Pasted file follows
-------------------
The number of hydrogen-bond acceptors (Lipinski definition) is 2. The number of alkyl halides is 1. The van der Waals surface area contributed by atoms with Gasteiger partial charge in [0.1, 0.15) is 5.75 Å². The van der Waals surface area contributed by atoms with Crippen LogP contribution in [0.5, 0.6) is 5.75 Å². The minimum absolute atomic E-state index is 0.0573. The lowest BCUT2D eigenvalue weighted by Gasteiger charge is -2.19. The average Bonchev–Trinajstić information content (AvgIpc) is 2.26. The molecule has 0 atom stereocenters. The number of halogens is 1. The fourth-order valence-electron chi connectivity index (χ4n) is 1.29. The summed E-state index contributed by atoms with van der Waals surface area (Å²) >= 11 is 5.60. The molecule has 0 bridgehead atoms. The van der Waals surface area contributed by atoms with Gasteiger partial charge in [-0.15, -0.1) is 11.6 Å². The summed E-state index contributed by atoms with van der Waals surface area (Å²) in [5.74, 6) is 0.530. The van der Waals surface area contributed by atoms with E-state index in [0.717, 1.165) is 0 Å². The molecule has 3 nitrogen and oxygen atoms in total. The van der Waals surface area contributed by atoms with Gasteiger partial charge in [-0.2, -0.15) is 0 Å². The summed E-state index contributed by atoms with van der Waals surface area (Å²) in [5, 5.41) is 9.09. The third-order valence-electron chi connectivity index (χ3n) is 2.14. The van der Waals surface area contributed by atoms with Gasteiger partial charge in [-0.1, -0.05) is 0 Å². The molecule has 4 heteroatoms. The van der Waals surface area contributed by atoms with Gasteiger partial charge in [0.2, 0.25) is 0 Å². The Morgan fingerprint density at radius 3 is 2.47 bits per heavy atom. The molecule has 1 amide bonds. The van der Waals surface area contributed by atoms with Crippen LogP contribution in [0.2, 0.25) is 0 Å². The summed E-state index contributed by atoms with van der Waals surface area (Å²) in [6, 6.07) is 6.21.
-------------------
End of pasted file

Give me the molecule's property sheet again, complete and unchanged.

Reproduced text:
The number of hydrogen-bond acceptors (Lipinski definition) is 2. The number of alkyl halides is 1. The van der Waals surface area contributed by atoms with Gasteiger partial charge in [0.1, 0.15) is 5.75 Å². The van der Waals surface area contributed by atoms with Crippen LogP contribution in [0.5, 0.6) is 5.75 Å². The minimum absolute atomic E-state index is 0.0573. The lowest BCUT2D eigenvalue weighted by Gasteiger charge is -2.19. The average Bonchev–Trinajstić information content (AvgIpc) is 2.26. The molecule has 0 atom stereocenters. The number of halogens is 1. The fourth-order valence-electron chi connectivity index (χ4n) is 1.29. The summed E-state index contributed by atoms with van der Waals surface area (Å²) >= 11 is 5.60. The molecule has 0 bridgehead atoms. The van der Waals surface area contributed by atoms with Gasteiger partial charge in [-0.15, -0.1) is 11.6 Å². The summed E-state index contributed by atoms with van der Waals surface area (Å²) in [5.74, 6) is 0.530. The van der Waals surface area contributed by atoms with E-state index in [0.717, 1.165) is 0 Å². The molecule has 3 nitrogen and oxygen atoms in total. The van der Waals surface area contributed by atoms with Gasteiger partial charge in [-0.2, -0.15) is 0 Å². The summed E-state index contributed by atoms with van der Waals surface area (Å²) in [5, 5.41) is 9.09. The third-order valence-electron chi connectivity index (χ3n) is 2.14. The van der Waals surface area contributed by atoms with Gasteiger partial charge in [-0.1, -0.05) is 0 Å². The molecule has 4 heteroatoms. The van der Waals surface area contributed by atoms with Gasteiger partial charge in [0.2, 0.25) is 0 Å². The Morgan fingerprint density at radius 3 is 2.47 bits per heavy atom. The molecule has 1 amide bonds. The van der Waals surface area contributed by atoms with Crippen LogP contribution in [0.2, 0.25) is 0 Å². The summed E-state index contributed by atoms with van der Waals surface area (Å²) in [6, 6.07) is 6.21.